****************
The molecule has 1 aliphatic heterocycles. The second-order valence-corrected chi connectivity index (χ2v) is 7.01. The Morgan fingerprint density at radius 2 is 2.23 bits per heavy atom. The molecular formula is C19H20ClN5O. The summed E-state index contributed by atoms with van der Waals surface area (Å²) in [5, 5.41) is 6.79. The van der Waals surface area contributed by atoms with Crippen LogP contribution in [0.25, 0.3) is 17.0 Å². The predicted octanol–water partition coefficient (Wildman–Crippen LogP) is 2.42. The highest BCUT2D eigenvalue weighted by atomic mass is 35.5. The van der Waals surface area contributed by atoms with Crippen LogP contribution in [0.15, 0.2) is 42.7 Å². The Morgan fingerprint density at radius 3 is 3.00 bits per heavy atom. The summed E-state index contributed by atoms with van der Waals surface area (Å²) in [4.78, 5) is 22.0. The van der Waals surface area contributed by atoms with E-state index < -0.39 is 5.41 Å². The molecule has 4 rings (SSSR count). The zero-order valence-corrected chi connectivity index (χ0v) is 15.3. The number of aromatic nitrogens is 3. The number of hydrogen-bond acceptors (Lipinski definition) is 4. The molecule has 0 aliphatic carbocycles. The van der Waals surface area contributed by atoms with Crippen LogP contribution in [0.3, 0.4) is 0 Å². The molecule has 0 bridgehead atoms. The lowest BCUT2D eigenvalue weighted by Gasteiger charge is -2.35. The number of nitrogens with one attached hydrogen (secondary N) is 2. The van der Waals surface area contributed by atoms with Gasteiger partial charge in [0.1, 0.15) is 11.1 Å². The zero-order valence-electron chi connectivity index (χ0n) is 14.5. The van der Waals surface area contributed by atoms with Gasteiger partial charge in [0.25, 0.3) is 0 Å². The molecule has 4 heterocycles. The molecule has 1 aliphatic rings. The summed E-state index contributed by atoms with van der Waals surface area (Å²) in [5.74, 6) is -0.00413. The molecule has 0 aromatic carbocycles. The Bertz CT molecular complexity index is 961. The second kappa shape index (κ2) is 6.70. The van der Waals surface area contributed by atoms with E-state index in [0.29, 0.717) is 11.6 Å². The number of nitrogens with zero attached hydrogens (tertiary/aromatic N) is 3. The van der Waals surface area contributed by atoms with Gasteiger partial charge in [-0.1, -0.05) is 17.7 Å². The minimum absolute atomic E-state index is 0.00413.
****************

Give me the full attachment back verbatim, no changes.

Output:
The molecule has 1 aliphatic heterocycles. The second-order valence-corrected chi connectivity index (χ2v) is 7.01. The Morgan fingerprint density at radius 2 is 2.23 bits per heavy atom. The molecular formula is C19H20ClN5O. The summed E-state index contributed by atoms with van der Waals surface area (Å²) in [5, 5.41) is 6.79. The van der Waals surface area contributed by atoms with Crippen LogP contribution in [0.25, 0.3) is 17.0 Å². The predicted octanol–water partition coefficient (Wildman–Crippen LogP) is 2.42. The highest BCUT2D eigenvalue weighted by atomic mass is 35.5. The van der Waals surface area contributed by atoms with Crippen LogP contribution in [0.15, 0.2) is 42.7 Å². The Morgan fingerprint density at radius 3 is 3.00 bits per heavy atom. The summed E-state index contributed by atoms with van der Waals surface area (Å²) in [4.78, 5) is 22.0. The van der Waals surface area contributed by atoms with E-state index < -0.39 is 5.41 Å². The molecule has 4 rings (SSSR count). The zero-order valence-corrected chi connectivity index (χ0v) is 15.3. The number of aromatic nitrogens is 3. The number of hydrogen-bond acceptors (Lipinski definition) is 4. The molecule has 0 aliphatic carbocycles. The van der Waals surface area contributed by atoms with Crippen LogP contribution in [0.3, 0.4) is 0 Å². The molecule has 0 bridgehead atoms. The lowest BCUT2D eigenvalue weighted by Gasteiger charge is -2.35. The number of nitrogens with one attached hydrogen (secondary N) is 2. The van der Waals surface area contributed by atoms with Gasteiger partial charge in [0.1, 0.15) is 11.1 Å². The zero-order valence-electron chi connectivity index (χ0n) is 14.5. The van der Waals surface area contributed by atoms with Gasteiger partial charge in [0.25, 0.3) is 0 Å². The molecule has 4 heterocycles. The molecule has 1 aliphatic rings. The summed E-state index contributed by atoms with van der Waals surface area (Å²) in [5.74, 6) is -0.00413. The molecule has 0 aromatic carbocycles. The Bertz CT molecular complexity index is 961. The second kappa shape index (κ2) is 6.70. The van der Waals surface area contributed by atoms with E-state index in [0.29, 0.717) is 11.6 Å². The number of nitrogens with zero attached hydrogens (tertiary/aromatic N) is 3. The van der Waals surface area contributed by atoms with Gasteiger partial charge in [-0.1, -0.05) is 17.7 Å². The minimum absolute atomic E-state index is 0.00413.